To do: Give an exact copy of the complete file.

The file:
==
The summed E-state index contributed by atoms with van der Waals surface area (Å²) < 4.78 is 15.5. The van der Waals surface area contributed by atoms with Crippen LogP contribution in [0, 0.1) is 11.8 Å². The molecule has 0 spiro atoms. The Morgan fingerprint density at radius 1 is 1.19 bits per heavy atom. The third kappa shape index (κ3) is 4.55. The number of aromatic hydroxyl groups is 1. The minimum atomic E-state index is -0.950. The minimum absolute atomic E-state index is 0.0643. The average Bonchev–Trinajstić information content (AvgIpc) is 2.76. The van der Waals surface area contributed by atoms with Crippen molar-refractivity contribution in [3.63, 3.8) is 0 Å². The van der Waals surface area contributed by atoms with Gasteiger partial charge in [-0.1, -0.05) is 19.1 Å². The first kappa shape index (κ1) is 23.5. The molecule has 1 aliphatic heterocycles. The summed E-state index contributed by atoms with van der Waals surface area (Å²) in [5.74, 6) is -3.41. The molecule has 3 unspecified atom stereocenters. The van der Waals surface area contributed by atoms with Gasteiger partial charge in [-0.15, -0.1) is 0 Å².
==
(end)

The summed E-state index contributed by atoms with van der Waals surface area (Å²) < 4.78 is 15.5. The van der Waals surface area contributed by atoms with Crippen LogP contribution in [0, 0.1) is 11.8 Å². The molecule has 0 spiro atoms. The Morgan fingerprint density at radius 1 is 1.19 bits per heavy atom. The third kappa shape index (κ3) is 4.55. The number of aromatic hydroxyl groups is 1. The minimum atomic E-state index is -0.950. The minimum absolute atomic E-state index is 0.0643. The average Bonchev–Trinajstić information content (AvgIpc) is 2.76. The van der Waals surface area contributed by atoms with Crippen molar-refractivity contribution in [3.63, 3.8) is 0 Å². The van der Waals surface area contributed by atoms with Gasteiger partial charge in [-0.1, -0.05) is 19.1 Å². The first kappa shape index (κ1) is 23.5. The molecule has 1 aliphatic heterocycles. The summed E-state index contributed by atoms with van der Waals surface area (Å²) in [5.74, 6) is -3.41. The molecule has 3 unspecified atom stereocenters. The van der Waals surface area contributed by atoms with Gasteiger partial charge in [-0.15, -0.1) is 0 Å².